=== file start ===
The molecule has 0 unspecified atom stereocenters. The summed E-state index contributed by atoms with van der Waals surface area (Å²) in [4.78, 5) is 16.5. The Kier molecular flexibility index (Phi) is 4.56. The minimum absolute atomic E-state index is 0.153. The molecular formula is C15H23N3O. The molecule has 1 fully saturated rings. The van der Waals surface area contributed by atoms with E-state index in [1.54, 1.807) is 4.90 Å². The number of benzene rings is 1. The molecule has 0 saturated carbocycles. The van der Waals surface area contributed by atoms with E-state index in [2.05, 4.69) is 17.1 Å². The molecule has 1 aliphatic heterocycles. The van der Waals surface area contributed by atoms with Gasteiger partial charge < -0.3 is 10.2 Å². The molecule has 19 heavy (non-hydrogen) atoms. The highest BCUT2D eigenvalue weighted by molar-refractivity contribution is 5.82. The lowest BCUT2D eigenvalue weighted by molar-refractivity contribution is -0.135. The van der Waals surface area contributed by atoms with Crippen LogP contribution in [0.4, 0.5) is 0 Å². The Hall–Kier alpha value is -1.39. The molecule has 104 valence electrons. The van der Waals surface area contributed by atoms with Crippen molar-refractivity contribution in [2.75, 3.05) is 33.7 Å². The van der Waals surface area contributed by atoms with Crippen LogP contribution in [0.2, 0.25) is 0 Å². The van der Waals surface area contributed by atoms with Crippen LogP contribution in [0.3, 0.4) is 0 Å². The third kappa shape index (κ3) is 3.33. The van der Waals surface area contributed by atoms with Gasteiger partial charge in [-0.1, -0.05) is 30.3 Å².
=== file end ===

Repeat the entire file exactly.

The molecule has 0 unspecified atom stereocenters. The summed E-state index contributed by atoms with van der Waals surface area (Å²) in [4.78, 5) is 16.5. The Kier molecular flexibility index (Phi) is 4.56. The minimum absolute atomic E-state index is 0.153. The molecular formula is C15H23N3O. The molecule has 1 fully saturated rings. The van der Waals surface area contributed by atoms with E-state index in [1.54, 1.807) is 4.90 Å². The number of benzene rings is 1. The molecule has 0 saturated carbocycles. The van der Waals surface area contributed by atoms with E-state index in [2.05, 4.69) is 17.1 Å². The molecule has 1 aliphatic heterocycles. The van der Waals surface area contributed by atoms with Gasteiger partial charge < -0.3 is 10.2 Å². The molecule has 19 heavy (non-hydrogen) atoms. The highest BCUT2D eigenvalue weighted by molar-refractivity contribution is 5.82. The lowest BCUT2D eigenvalue weighted by molar-refractivity contribution is -0.135. The van der Waals surface area contributed by atoms with Crippen LogP contribution in [0.4, 0.5) is 0 Å². The Hall–Kier alpha value is -1.39. The molecule has 104 valence electrons. The van der Waals surface area contributed by atoms with Crippen molar-refractivity contribution in [2.75, 3.05) is 33.7 Å². The van der Waals surface area contributed by atoms with Crippen LogP contribution in [0.2, 0.25) is 0 Å². The van der Waals surface area contributed by atoms with Crippen LogP contribution in [0.3, 0.4) is 0 Å². The third kappa shape index (κ3) is 3.33. The van der Waals surface area contributed by atoms with Gasteiger partial charge in [-0.1, -0.05) is 30.3 Å².